Penn State receives funds for student-centered initiative on energy efficiency

PHILADELPHIA, Pa. — Penn State will use funding from the Pennsylvania Department of Environmental Protection to launch a collaboration with the National Electrical Contractors Association (NECA), the Philadelphia Energy Authority (PEA), and Private Energy Partners (PEP) to innovate a data-driven, integrated, student-centered, and market-driven approach to help small food stores and restaurants lower energy bills. The Department of Environmental Protection funding for the project is provided by the U. S. Department of Energy’s State Energy Program.

The Penn State-led partnership will lower costs of retrofit projects by developing a new approach to energy efficiency retrofits. This will enable more small businesses to lessen the upfront costs often holding them back from long-term profitability. Greater Philadelphia is the initial test region; a successful deployment has the potential to be implemented on a national level.

This project will provide important data to assist researchers to identify the conditions that generate the energy efficiency projects with the highest probability of success.

David Riley, associate professor of architectural engineering, said in addition to aiding small businesses, solving this challenge will provide an experience-based learning opportunity, something that is invaluable to students.

In order to help bridge the gap between education and practice, Penn State has created an Energy Outreach and Assessment Center (EOAC) at the Navy Yard. Penn State and other university students will analyze whether or not projects qualify for the initiative based on potential lifetime savings. Experts in energy efficiency retrofits are currently training students to identify and assess viable buildings for financed energy efficiency projects, as well as supervising energy analysis.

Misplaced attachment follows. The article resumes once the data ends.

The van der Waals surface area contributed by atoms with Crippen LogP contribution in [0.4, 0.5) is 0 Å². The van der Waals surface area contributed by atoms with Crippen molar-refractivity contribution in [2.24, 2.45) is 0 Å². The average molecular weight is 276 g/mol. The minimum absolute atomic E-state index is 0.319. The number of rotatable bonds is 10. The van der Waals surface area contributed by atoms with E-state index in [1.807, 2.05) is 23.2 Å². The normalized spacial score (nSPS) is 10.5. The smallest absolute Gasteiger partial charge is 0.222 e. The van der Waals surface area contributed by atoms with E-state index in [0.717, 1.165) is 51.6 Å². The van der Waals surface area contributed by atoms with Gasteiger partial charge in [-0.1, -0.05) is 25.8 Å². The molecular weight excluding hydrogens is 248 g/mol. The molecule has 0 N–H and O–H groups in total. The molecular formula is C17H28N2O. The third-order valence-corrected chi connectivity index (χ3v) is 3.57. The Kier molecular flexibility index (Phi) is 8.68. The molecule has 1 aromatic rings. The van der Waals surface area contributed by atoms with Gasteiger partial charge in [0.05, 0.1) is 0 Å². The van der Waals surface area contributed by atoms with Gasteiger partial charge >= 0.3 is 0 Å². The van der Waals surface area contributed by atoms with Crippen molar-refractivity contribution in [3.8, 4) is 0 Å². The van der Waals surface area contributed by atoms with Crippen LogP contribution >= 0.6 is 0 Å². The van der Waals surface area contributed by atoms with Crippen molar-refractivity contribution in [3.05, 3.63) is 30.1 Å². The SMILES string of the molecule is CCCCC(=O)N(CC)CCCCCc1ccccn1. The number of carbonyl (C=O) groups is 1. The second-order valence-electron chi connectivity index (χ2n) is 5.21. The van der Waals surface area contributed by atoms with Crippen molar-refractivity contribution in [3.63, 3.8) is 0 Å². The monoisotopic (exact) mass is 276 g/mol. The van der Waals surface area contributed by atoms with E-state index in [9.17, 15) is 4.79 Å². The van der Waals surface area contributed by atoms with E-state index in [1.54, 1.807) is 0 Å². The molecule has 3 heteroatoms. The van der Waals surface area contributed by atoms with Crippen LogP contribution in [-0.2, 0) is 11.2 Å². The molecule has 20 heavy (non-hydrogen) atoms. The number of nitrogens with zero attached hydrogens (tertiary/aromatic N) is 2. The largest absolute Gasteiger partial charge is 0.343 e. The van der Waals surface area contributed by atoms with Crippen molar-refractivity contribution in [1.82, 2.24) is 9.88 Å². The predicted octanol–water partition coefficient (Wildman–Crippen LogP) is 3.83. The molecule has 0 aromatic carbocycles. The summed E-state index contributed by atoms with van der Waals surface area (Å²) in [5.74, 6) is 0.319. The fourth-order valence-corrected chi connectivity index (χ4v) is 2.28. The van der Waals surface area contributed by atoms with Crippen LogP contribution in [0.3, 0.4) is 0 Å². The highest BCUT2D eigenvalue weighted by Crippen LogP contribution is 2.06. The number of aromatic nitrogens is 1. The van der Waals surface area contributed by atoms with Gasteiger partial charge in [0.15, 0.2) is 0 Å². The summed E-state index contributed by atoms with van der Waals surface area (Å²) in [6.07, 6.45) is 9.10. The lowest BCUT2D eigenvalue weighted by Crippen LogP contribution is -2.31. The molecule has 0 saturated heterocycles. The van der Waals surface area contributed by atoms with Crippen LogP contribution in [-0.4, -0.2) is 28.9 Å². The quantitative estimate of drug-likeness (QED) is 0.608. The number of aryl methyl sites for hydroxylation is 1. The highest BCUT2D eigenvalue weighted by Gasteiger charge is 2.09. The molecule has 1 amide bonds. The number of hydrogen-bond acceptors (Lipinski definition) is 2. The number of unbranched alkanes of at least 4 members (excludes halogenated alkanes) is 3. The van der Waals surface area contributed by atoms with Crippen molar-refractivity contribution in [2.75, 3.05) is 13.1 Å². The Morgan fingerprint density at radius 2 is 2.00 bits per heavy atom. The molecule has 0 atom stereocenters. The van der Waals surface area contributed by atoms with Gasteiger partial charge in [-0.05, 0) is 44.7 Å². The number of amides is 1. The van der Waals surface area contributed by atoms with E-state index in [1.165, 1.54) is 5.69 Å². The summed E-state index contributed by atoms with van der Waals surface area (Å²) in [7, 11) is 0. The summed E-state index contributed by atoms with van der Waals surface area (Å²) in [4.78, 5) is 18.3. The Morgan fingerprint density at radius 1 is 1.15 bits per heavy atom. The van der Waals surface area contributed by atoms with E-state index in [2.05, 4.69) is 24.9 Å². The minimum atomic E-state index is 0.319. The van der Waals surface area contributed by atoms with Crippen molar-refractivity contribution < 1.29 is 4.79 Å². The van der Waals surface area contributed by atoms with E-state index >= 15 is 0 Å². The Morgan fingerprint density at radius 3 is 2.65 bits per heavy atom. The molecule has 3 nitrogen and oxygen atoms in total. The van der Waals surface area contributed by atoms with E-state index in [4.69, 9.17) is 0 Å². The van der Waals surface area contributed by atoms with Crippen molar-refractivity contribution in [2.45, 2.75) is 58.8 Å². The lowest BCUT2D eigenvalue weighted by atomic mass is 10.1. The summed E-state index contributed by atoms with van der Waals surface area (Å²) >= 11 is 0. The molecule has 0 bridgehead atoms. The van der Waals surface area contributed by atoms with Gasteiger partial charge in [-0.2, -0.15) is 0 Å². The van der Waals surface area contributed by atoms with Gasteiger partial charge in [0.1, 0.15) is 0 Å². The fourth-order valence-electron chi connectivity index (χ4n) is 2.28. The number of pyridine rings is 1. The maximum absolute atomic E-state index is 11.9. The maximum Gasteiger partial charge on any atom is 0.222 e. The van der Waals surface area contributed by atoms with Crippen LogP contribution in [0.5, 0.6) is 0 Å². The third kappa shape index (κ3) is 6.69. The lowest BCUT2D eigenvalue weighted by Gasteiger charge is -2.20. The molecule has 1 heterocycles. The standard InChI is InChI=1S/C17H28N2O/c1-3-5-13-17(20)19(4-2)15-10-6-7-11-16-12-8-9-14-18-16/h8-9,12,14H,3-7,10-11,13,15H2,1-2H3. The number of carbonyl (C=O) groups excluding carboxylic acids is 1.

As a partner in the initiative, PEP offers the building-level strategies for energy efficiency package design and financing models that maximize energy savings for customers.

“We know there is a huge untapped opportunity in small commercial buildings. We also know how to assess, finance and implement small commercial projects,” David Osher, CEO of PEP, said. “This collaboration is an exciting opportunity to unlock that opportunity while enjoying the synergies that come with university, public, and private sector collaborations.”

Contractors from the NECA network will then retrofit the structures with the largest payoff, forming an integrated supply chain to audit, finance, design, and build energy efficiency projects.

“NECA is thrilled to be connected to this innovative initiative that educates and empowers students and provides our contractor network with work and access to new clients, project design, and business development capabilities,” Jeff Scarpello, executive director of NECA’s Pen-Del-Jersey Chapter, said.

The multi-sector partnership will connect its participants with municipal energy efficiency initiatives and be an important part of the Philadelphia Energy Campaign, a 10-year, $1 billion initiative launched in February 2016 by PEA and City Council President Darrell Clarke to invest in energy efficiency and clean energy for small commercial buildings, low-income homes, and city buildings and schools. The campaign is expected to create 10,000 jobs, reduce utility bills and carbon footprint, and stabilize neighborhoods across Philadelphia. If focuses on projects in buildings typically underserved by the energy efficiency industry.

“We view small businesses as critical neighborhood infrastructure across the city, so reducing their energy bills — typically a high monthly expense for most small food stores and restaurants in Philadelphia — is a big step toward ensuring that all communities have access to the goods and services they need to thrive. We are thrilled to work within this partnership to help accomplish our goals in small commercial buildings,” said Emily Schapira, executive director of the PEA.

“We have worked to build a coalition capable of delivering energy savings to our city’s aging buildings, and this partnership is a critical piece that gives us confidence we can achieve what we set out to do in Philadelphia,” she said.

Combining Penn State’s recent successes with the successes of the other collaborators, the project shows great promise. Collaboration work kicked off in June 2016.